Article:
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Saturday, August 22, 2015

Twinkle, Twinkle, Little, Red Star

This is a COMSIM of the recently discovered planetary system, Gliese (GLEE-ZUH) 876, a red, type-M star with some similarities to the Sun (type-G), 15 light-years away, with three planets in orbit around it. It was discovered by the Kepler Mission Space Telescope.

As can be seen, planets do not necessarily orbit their host stars in an orbital plane, perpendicular to the star's axis of rotation, in the way that the planets of our solar system do. This came as a bit of a surprise to me when I found out that a high percentage of exo-planetary systems actually exhibited this arrangement (I don't have that figure with me at the moment).

Illustration of the Gliese 876 Planetary System.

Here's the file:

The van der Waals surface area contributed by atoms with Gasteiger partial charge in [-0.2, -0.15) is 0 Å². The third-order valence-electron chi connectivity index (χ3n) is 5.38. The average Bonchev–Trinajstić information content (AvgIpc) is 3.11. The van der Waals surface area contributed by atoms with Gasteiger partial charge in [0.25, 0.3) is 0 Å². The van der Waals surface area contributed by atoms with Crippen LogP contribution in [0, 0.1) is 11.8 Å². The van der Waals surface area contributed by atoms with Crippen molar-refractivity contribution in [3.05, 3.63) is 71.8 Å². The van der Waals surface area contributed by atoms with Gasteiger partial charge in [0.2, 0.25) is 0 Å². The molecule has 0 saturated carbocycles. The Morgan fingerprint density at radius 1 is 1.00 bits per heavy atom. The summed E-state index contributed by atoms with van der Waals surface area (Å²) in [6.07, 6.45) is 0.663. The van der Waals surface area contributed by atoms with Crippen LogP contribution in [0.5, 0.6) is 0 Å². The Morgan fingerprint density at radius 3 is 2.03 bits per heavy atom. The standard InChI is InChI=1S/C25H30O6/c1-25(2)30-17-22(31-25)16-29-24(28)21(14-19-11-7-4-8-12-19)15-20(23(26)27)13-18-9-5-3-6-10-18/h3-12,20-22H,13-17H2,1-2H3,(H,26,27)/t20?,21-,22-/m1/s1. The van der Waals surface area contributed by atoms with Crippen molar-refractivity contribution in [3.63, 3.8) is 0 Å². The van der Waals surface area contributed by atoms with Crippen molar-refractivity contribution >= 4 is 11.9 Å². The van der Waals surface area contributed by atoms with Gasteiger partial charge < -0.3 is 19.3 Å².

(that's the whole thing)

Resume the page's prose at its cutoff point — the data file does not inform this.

Illustration of the Gliese 876 Planetary System.

The green disk represents the extent of the habitable zone (popularly referred to as the 'Goldilocks Zone'), of Gliese 876, in which, two planets, "876 b" and "876 d", partially occupied, in eccentric orbits, relative to each other. The zone is shown at an angle perpendicular to Gliese 876's axis of rotation.

The parent (host) star of this system, Gliese 876, is an 11th-magnitude star. This means that, although the system is 87,000,000,000,000 (87 trillion) miles away - it can actually be seen in a medium-sized (6" aperture) telescope. Take a look!

Dale Alan Bryant
Senior Contributing Science Writer

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